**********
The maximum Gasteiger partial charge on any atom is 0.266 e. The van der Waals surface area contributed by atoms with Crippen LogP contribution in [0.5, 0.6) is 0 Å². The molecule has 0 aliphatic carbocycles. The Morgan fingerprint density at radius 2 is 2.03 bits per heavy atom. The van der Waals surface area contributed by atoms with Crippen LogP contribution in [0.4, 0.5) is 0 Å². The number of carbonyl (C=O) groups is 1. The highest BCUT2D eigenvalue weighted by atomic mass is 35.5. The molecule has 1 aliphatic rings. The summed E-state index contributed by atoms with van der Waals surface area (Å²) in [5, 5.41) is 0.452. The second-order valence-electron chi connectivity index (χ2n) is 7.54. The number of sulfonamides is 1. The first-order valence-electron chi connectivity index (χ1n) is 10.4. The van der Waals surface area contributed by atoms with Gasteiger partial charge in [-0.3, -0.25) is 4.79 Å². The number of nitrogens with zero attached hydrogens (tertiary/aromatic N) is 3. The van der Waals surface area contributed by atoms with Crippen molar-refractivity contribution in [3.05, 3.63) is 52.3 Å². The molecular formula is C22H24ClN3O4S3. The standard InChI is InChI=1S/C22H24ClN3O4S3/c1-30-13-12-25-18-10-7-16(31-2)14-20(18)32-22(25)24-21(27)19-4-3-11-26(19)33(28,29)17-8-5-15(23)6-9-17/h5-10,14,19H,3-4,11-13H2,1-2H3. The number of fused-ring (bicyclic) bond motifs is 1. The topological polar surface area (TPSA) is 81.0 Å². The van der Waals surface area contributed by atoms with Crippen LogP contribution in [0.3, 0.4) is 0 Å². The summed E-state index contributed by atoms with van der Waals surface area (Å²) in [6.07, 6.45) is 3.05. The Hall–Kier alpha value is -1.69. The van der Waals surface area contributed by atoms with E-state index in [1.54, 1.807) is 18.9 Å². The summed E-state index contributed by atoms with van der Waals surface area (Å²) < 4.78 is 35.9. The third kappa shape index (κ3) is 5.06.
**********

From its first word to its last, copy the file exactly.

The maximum Gasteiger partial charge on any atom is 0.266 e. The van der Waals surface area contributed by atoms with Crippen LogP contribution in [0.5, 0.6) is 0 Å². The molecule has 0 aliphatic carbocycles. The Morgan fingerprint density at radius 2 is 2.03 bits per heavy atom. The van der Waals surface area contributed by atoms with Crippen LogP contribution in [0.4, 0.5) is 0 Å². The number of carbonyl (C=O) groups is 1. The highest BCUT2D eigenvalue weighted by atomic mass is 35.5. The molecule has 1 aliphatic rings. The summed E-state index contributed by atoms with van der Waals surface area (Å²) in [5, 5.41) is 0.452. The second-order valence-electron chi connectivity index (χ2n) is 7.54. The number of sulfonamides is 1. The first-order valence-electron chi connectivity index (χ1n) is 10.4. The van der Waals surface area contributed by atoms with Gasteiger partial charge in [-0.3, -0.25) is 4.79 Å². The number of nitrogens with zero attached hydrogens (tertiary/aromatic N) is 3. The van der Waals surface area contributed by atoms with Crippen molar-refractivity contribution in [3.05, 3.63) is 52.3 Å². The molecular formula is C22H24ClN3O4S3. The standard InChI is InChI=1S/C22H24ClN3O4S3/c1-30-13-12-25-18-10-7-16(31-2)14-20(18)32-22(25)24-21(27)19-4-3-11-26(19)33(28,29)17-8-5-15(23)6-9-17/h5-10,14,19H,3-4,11-13H2,1-2H3. The number of fused-ring (bicyclic) bond motifs is 1. The topological polar surface area (TPSA) is 81.0 Å². The van der Waals surface area contributed by atoms with Crippen LogP contribution in [0.3, 0.4) is 0 Å². The summed E-state index contributed by atoms with van der Waals surface area (Å²) in [6.07, 6.45) is 3.05. The Hall–Kier alpha value is -1.69. The van der Waals surface area contributed by atoms with E-state index in [1.54, 1.807) is 18.9 Å². The summed E-state index contributed by atoms with van der Waals surface area (Å²) < 4.78 is 35.9. The third kappa shape index (κ3) is 5.06.